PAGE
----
Brightness and acidity
I wanted to let you in on a little change around here. I don't mean to imply that this is the only thing that's happened in the last several months in my life; but of course you're welcome to assume as much. I will say that the experience I'm about to relay is categorically different than what's happened over the last thirteen months: today, and yesterday, and the day before, I ate grapefruit. Since early January 2014, we've been unable to eat anything remotely sour. No vinegar, alcohol, yoghurt, wine, beer, lemons, limes, oranges, pineapple, grapefruit, tomato, olives, cheese, pickles, sauerkraut, kefir, you get the idea. Oddly enough, it's not the acidity that we couldn't tolerate, but the high levels of histamine and/or live bacteria in these foods.
Imagine fish without lemon; olive oil without vinegar; pasta without tomatoes; dinner without a drink; and avocados without lime. Imagine never marinating meat or making stock with wine, or dipping into a bowl of olives with a toothpick. There are worse things in this world, to be sure. Like not having enough food or clean water. It's actually impressive how much you can get used to if you just tell yourself, "This is what I eat; this is what I don't eat." This is what we eat: any kind of animal protein, offal, stock, or byproduct that hasn't been cured or processed; rice; salt; pepper; ghee; olive oil; coconut oil. This is what we don't eat: everything else.
A week or so ago — after making some changes to our diet based on recent tests — we bought a grapefruit. It was on this food list of the future; it's a hopeful list, filled with over 75 foods that we can't currently tolerate. We brought it home and I buried it in our crisper drawer along with the other forlorn vegetables, hoping that when I discovered it again I'd be able to give it a try.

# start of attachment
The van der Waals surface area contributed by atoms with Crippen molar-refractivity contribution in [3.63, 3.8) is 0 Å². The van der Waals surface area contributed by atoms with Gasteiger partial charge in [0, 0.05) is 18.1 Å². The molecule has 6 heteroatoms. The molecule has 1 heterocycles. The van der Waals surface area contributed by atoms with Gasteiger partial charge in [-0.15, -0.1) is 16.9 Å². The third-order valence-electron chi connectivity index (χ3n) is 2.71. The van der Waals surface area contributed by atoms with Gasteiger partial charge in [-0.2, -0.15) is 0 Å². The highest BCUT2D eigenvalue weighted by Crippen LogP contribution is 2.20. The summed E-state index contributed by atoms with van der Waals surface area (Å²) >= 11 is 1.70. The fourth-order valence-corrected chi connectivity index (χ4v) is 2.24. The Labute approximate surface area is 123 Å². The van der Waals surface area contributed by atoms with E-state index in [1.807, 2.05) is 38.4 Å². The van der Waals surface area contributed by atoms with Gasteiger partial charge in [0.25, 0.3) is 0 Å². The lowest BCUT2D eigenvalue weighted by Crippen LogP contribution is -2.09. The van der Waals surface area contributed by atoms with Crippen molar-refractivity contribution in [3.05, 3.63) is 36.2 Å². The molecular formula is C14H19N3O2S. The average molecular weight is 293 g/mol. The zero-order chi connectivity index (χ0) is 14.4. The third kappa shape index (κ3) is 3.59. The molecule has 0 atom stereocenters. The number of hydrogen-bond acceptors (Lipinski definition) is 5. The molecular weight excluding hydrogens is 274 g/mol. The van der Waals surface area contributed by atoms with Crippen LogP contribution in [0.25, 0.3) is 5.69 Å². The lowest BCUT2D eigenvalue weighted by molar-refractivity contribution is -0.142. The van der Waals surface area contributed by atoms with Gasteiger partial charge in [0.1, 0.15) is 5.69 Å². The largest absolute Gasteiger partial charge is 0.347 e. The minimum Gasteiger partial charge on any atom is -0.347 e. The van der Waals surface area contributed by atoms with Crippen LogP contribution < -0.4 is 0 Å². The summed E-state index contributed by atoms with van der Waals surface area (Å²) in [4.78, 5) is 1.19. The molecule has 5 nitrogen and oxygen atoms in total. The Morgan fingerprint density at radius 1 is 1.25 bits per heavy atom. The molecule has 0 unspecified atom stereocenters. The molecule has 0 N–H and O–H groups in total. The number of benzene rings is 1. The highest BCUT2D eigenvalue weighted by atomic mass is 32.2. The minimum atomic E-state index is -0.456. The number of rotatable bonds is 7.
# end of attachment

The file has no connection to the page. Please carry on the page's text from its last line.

I opened the fridge a few days ago and saw the grapefruit sitting neatly on a plate. It looked like someone had dug their nails into its thick hide, removed a chunk of peel and pulled out a piece of fruit. "Oh yea," Matt said, casually, "I tried some grapefruit." Feeling liberated, I wrestled my own segment out and carefully peeled back the white skin to expose those teardrops of fruit all packed together in their wedge shape, shimmering in the afternoon sunlight. I'll say it again: shimmering in the afternoon sunlight after the NY winter to end all winters.
I'd like to tell you I savored each little morsel of grapefruit, pulling it apart jewel by jewel and placing each one on the tip of my tongue. But I didn't. I ripped off a large chunk and stuffed it in my mouth. Brightness! Acidity! Sourness! A clean, astringent finish! I plopped the other half in my mouth, enjoying how it burned my lips and tickled my nose.
I thought of the time we visited our friend William in Memphis over New Years' after his parents had sent him a bag of grapefruits from their Florida tree. They were the wonderfully tart, thin-skinned kind from those smart trees that don't blow all their energy on thick, pithy peels. I periodically stole away to the kitchen, picking a battered grapefruit from the bottom drawer of the fridge and slicing through it with a knife. I'd make quick work of the flesh, then squeeze the two sides of the peel together to form a spout and tip the cold, fresh juice into my mouth.
As I ate bits of grapefruit, I smelled the wonderful, terrible Ruby Red Grapefruit juice we used to keep in the fridge as kids. I thought of the time when my old boyfriend, Brian, and I would sit by the window in his Cobble Hill apartment on a Sunday and eat grapefruit and whole fat cottage cheese with crushed black pepper. I thought of toasted almonds and burrata; of buttermilk scones with melted butter; of charring half a grapefruit over a griddle with sugar and mint.
I waited for the world to implode, for something bad to happen, for an allergic reaction. Nothing happened. I plopped another piece into my mouth, mashing it until the juice rushed out and the world rushed in.